“So how was jail, Julie?”
“It was the best experience of my life,” she says.
“How so?” I ask, looking puzzled.
“It made me stronger. It made me tougher. It taught me a lot. After you survive in a place with no heat, no hot water and where everyone is trying to kill you or rape you all the time, you can make it anywhere. I wouldn’t change a thing.”
She tells me this even as she’s trying to convince me that she was wrongfully imprisoned and charged. Hhhmm… Perhaps Frank Sinatra’s song should be updated to: “If you can make it in a New York jail, you can make it anywhere.”
She tells me it was a set up. She tells me the people in the bar picked a fight with her for no reason. She tells me the judge and lawyer were all conspiring against her. She never stabbed anyone. “I didn’t even know who this bitch was. She came at me out of nowhere,” she says explaining that in her 5’2 stature, weighing less than 100 pounds, wearing uncomfortable 6’inch heels, a skimpy, tight leopard-print dress and carrying a purse that had nothing but her phone and ID in it, she looked completely defenseless. Maybe so. She tells me these “ghetto kids” were just picking on her and had set her up. She tells me the police didn’t want to hear her version of the story and had thrown out the tape from the bar, which would have proved she was innocent. She tells me. She tells me. She tells me…
But I keep asking questions, because I don’t believe her. The story doesn’t make sense. Then I remember that none of the stories with this girl ever made sense and I need to stop trying to get to the bottom of things. Let her tell the story. You’re not writing an article. You’re writing a story. Take the journalist hat off for once. Or just angle it ever so slightly to the side to make her story plausible.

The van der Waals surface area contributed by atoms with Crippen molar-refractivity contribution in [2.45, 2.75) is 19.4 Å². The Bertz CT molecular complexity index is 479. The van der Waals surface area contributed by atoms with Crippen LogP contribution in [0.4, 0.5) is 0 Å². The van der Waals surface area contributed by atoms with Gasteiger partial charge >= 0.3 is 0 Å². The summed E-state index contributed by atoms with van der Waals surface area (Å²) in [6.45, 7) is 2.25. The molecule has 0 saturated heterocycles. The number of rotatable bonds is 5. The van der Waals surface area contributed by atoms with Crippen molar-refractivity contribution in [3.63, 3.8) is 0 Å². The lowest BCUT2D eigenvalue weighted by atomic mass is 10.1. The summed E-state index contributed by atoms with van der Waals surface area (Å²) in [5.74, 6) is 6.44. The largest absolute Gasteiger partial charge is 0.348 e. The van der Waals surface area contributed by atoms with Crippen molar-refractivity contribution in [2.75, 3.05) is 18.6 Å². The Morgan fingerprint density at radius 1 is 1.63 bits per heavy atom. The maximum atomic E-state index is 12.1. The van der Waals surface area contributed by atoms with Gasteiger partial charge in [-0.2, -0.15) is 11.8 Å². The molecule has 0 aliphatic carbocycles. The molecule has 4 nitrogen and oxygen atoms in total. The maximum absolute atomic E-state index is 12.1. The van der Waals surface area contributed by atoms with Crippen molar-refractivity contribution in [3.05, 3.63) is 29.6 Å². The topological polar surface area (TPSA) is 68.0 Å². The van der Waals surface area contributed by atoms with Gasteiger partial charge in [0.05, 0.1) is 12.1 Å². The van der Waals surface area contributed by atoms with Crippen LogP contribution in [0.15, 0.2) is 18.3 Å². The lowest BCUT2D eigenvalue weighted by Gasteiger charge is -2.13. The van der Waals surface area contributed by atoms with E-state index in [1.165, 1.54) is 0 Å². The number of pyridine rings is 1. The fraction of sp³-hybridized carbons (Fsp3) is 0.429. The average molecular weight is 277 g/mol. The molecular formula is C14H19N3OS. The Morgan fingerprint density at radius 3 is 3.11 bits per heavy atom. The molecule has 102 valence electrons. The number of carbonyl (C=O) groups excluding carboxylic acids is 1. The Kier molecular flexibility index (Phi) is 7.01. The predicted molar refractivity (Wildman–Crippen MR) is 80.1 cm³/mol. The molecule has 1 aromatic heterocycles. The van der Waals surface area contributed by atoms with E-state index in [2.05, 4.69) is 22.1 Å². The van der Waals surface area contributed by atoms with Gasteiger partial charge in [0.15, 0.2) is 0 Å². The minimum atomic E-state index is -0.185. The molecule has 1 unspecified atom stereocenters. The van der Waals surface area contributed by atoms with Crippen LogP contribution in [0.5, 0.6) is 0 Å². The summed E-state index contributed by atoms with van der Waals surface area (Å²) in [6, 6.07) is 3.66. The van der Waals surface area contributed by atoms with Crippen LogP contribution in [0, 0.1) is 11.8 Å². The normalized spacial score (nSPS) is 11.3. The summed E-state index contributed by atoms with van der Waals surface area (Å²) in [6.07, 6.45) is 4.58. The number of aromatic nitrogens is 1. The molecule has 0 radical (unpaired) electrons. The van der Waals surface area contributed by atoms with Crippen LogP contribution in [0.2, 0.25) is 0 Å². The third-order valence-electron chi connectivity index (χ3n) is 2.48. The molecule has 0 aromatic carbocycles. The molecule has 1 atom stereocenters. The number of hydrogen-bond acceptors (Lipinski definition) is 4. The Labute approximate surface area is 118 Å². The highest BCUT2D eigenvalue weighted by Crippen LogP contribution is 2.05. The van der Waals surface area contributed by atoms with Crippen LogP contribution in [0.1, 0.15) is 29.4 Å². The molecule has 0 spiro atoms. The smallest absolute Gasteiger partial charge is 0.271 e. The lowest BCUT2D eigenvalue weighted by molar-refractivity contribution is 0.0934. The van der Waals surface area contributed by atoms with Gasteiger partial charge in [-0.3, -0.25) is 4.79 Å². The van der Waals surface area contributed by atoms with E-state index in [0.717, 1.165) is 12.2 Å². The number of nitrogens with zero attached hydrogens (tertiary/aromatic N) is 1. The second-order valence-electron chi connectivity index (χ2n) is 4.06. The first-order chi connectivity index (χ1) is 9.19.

Ok, she was put away wrongly, she threw away her plans to be a surgeon because she has this blemish on her record now, but she learned a lot in jail. She became “tougher” she says. “Everything happens for a reason,” she says. God, I sure as hell hope so, I think, as I sit in front of a now slightly more voluptuous (from a recent pregnancy) and unnecessarily surgically-altered Barbie.
She has bleached blond hair. She seems to have had everything done. Her lips, her hair, breast and ass implants, a fake tan. The whole nine yards and then some.
I think back to the girl I knew when we were teenagers. How beautiful she already was. How she didn’t need to deck herself out to the tune of Amanda Lepore. It was so unnecessary. I think even further back… to when we were toddlers at a resort town in France and were playing around on a beach. I seem to recall we were chasing dogs along the shore, or maybe the dogs were chasing us. I can’t remember, exactly. We ran. We laughed. We were naked. We were innocent. There are pictures of this… somewhere.